|I don't know who did this lovely picture|
but I found it here
The previous monarch had been George II. Augusta and George's grandfather. George II's father, George I (there are more names you could use, if you're reading this Royal family), had imprisoned George II's mother, and George II never forgave him for it. George II himself had a happy marriage to Caroline of Brandenburg-Ansbach, who was described as being attractive and intelligent. They had nine children, the eldest of whom was a boy. Although patriarchy was alive and well in Georgian times, I like to think it's not unfeasible that George II could have changed the rules of succession. I mean, it is, obviously, unfeasible. He didn't. But what if he had?
|Princess Augusta. In a parallel universe|
Portrait by Johann Georg Ziesenis
George II reigned 1727-1760. When he died, his son and heir, Frederick had been in his grave nine years, so the throne passed on. In the real world it passed to George III, but if it had passed to Augusta, then we'd have a whole different situation.
Augusta was born second in line to the throne and Rule Britannia! (see below) was performed for the first time to celebrate her third birthday. Happy Birthday to you hadn't been written yet. She was born in 1737, and would have been 23 when her grandfather died in 1760. At this age she wasn't yet married. So if she had become Queen Augusta we must wonder if she would have still married her husband, Charles of Brunswick in 1764. The marriage was a political one, and the two didn't waste much liking on each other. Charles had affairs, which Augusta tolerated, and she was perceived as being aloof. She also missed living in Britain. Of course, this could have been a different story if she had been Queen - she would surely have been expected to stay in Britain. Lucky Augusta!
Having not had challenges enough, Augusta had two sons who had to be declared invalids, and exempted from the succession. This also affected public opinion of her, but I think that if she had been Queen of Britain she would have been happier, and if the succession didn't rely so much on boys, she could have enjoyed the family she had. Even though Charles and Augusta didn't get on, they had seven children.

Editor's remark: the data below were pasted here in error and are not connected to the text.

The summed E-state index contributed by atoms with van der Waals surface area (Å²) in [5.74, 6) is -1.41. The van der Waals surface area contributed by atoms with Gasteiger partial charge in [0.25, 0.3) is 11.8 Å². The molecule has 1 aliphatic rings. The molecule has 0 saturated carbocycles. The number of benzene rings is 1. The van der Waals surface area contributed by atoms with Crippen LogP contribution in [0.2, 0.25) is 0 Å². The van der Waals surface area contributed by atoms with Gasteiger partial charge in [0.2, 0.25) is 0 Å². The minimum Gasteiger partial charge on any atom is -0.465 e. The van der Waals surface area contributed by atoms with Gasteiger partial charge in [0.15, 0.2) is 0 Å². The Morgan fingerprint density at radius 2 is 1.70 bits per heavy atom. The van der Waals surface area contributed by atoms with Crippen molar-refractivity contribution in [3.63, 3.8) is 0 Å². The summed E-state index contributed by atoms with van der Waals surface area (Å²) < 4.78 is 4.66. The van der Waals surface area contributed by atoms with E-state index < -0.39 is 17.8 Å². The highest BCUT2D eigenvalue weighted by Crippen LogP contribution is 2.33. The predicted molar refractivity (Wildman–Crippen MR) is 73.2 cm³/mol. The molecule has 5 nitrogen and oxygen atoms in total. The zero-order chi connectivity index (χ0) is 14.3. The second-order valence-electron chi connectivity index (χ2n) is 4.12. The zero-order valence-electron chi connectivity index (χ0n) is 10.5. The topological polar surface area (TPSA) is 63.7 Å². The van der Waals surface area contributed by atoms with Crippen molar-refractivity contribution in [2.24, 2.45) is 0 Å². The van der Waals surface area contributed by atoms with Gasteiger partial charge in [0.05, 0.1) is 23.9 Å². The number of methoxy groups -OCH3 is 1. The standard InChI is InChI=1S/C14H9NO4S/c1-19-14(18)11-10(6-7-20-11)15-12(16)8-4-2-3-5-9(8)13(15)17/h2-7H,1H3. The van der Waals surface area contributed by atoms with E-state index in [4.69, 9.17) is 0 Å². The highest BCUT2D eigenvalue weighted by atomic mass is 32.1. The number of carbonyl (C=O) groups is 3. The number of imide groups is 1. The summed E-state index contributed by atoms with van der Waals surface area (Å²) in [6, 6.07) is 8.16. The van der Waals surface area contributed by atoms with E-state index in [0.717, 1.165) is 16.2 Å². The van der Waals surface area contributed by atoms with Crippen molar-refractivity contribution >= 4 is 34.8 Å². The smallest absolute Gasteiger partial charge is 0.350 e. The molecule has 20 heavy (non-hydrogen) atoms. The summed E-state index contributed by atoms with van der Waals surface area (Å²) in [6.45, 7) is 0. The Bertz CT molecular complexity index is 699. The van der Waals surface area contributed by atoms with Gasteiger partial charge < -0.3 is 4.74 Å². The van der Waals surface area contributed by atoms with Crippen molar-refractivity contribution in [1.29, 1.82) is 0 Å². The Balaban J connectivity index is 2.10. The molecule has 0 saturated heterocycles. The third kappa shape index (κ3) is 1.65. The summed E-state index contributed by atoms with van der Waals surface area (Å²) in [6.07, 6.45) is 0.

|Augusta junior, or Zelmira|
Portrait by Hansmartin Decker-Hauff
Zelmira was born in 1764, and married Prince Fredrick of Württemberg when she was 15. Again, this was a political marriage - Frederick was next in line to the throne of Württemberg (in Germany). Unfortunately, Frederick was also bisexual, having affairs with noblemen. He was also very big - 6'11" and fat; and he was violent toward his young wife. They did, however, have four children. Empress Catherine II of Russia (Catherine the Great) had appointed Frederick the Governor-General of Eastern Finland, and he and Zelmira were based in Vyborg. It was therefore to Catherine that Zelmira fled in 1786 when the violence got too much. Catherine granted her protection and expelled Frederick from Russia, saying to his sister: "it is I who try to bury abominations and it is my duty to suppress any further ones." Unbelievably, Zelmira's parents would not allow her to obtain a divorce from Frederick, but Catherine took pity and allowed her to live in one of her estates, Lohde castle, in what is now Estonia.
Catherine appointed Wilhelm von Pohlmann as Zelmira's custodian. Zelmira was 21, and Wilhelm 60. We don't know if it was rape or not, but Zelmira got pregnant. On 27th September 1788 Zelmira went into premature labour. The child was stillborn and Zelmira heamorraged. Wilhelm refused to get help, for fear of the pregnancy being discovered, and Zelmira bled to death. Her 23 year old body was buried in a nearby churchyard. The Empress and Zelmira's parents were informed of her death (but the reason for it only transpired later).
Zelmira would never become Augusta II, but when she died in 1788, her mother, our Augusta I would still have been on the throne. She would have ruled until her death in 1813, at which point she would have been succeeded by Zelmira's son... more on that next time.